California by the Numbers - What Exactly Happened this Year?
The situation in California is dire – we are not facing a budget problem. We are out of CASH. Those who understand finance know the difference. A Budget is a financial plan based on future estimates. Cash Flow is the amount of cash the state has on hand to pay obligations. The Controller has been shouting from the rooftop, has been ignored, but numbers don't lie. So, I have prepared a simple ''ducky-bunny'' analysis for you, because I know when you look at the numbers, the problem will be crystal clear to you, even if some running your government don't understand.
Looking Back - Cash Flow Analysis:
The State's fiscal year begins in July. If we compare year-to-year cash receipts for the 10 months ended July 1, 2008 through April 30, 2009, actual Cash Tax Receipts are down by 15% as noted below:
2008 - 10 mo. Actual: $79,072,175,000
2009 - 10 mo. Actual: $67,339,714,000
Difference -$11,732,461,000 or 15% decrease from 2008
However, cash is actually down by 17% from what the Legislature had projected last summer when the 2008-09 Budget was prepared:
2008-09 Budget Act projected: $80,942,672,000
The difference is $13,602,958,000 or 17% less than projected for 2008-09. However, our expenses remained at the projected levels. So, we operated in the negative this year as follows:
General Fund 10 mo. Actual 2009 Tax Receipts: $67,339,714,000
Money Transferred from Emergency Funds: $2,384,047,000
Minus Total Cash Expenditures: ($88,765,572,000)
How did we fill the gap? – We Borrowed
We borrowed internally from other funds: $15 Billion
We borrowed externally (October 2008 bond sale; $7B offering): $5.5 Billion
Looking Forward – What Do We Have Left?
As of April we had $4.7 B remaining to borrow internally from other funds. To keep it simple, let's use an average of the 10 month YTD total expenses and revenues to complete the 2 months remaining for this year ending June 30, 2009:
- Assume cash receipts of $6.7 B per month or $13.4 B by 6/30/09 FYE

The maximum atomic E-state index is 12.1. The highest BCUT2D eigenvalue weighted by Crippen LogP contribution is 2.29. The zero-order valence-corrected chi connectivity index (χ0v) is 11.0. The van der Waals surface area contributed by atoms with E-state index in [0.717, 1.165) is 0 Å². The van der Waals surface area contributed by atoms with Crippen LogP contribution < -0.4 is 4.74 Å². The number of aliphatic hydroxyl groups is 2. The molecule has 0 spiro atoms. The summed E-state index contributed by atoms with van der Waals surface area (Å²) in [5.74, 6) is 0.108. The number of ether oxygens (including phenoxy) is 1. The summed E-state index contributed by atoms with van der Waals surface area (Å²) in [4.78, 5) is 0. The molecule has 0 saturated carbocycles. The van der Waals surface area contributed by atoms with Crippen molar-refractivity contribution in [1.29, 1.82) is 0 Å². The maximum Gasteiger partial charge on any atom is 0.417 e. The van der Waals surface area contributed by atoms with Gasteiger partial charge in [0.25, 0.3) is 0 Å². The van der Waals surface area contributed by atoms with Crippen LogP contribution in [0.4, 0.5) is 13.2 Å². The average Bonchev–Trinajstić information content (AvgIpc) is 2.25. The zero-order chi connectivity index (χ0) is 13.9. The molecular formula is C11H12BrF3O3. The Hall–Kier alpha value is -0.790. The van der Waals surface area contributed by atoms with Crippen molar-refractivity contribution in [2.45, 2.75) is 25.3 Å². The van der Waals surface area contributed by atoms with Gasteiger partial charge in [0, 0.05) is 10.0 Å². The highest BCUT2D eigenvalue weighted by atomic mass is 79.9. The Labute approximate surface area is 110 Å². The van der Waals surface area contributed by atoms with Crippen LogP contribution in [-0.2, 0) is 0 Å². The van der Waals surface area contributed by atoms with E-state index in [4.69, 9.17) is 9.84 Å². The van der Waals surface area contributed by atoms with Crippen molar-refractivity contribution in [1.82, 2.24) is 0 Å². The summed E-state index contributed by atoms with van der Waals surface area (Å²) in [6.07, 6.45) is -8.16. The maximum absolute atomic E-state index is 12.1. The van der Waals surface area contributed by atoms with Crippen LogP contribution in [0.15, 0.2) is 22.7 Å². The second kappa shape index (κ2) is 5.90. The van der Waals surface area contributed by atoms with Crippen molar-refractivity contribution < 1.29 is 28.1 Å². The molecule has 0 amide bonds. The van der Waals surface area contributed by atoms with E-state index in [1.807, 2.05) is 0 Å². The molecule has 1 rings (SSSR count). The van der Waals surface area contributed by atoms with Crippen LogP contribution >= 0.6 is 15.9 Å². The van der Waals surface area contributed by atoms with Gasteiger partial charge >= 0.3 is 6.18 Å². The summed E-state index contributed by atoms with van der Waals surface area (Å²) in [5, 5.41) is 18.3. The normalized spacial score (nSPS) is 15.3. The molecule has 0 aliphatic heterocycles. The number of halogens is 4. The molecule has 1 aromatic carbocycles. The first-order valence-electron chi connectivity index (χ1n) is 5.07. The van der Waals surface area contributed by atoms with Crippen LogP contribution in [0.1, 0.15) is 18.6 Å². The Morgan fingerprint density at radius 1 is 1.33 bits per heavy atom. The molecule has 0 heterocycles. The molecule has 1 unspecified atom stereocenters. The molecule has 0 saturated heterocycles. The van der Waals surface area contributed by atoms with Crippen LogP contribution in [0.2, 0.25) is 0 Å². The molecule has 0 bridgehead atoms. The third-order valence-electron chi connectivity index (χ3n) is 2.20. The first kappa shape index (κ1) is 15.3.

- Assume bills to pay in the amount of roughly $8.8 B per month or $17.2 B by 6/30/09 FYE
My estimates are based on annualizing revenues and expenses using the 10 months ended 4-30-09. It should be noted that the usual cash available at this time of the year is more than $13B. Further more, the Projection from Controller's Office and Department of Finance shows $1 Billion Negative by July 31, 2009, reaching $24 B Negative by April 2010 if we continue to spend at the budgeted levels.
Cash Receipts: $13.4 B
Funds Avail to Borrow: $4.7 B
Total Potential Cash on hand: $18.2 B
Less: Obligations (Bills) to Pay: $17.2 B
Cash Remaining at June 30, 2009 FYE $1.0 B
Conclusion – We spent too much and we are broke!
We are out of CASH. Unfortunately, we must borrow to keep the state running as budget cuts (or reductions in spending) will not fill the hole immediately. Real cash reductions in spending would establish credibility with our lenders that we understand the gravity of the situation, and are taking serious measures to address the shortfall. Bankers or lenders will want to know that we will be able to repay our debt over time. We should reduce, at minimum, 15% of our Budget NOW as the delay in keeping higher expenses are cumulative. To do less will ensure that the cost of borrowing increases (assuming there are those who will buy our debt for a price), thereby extracting more of the State's revenues (your tax dollars) to pay for "gap funding" debt.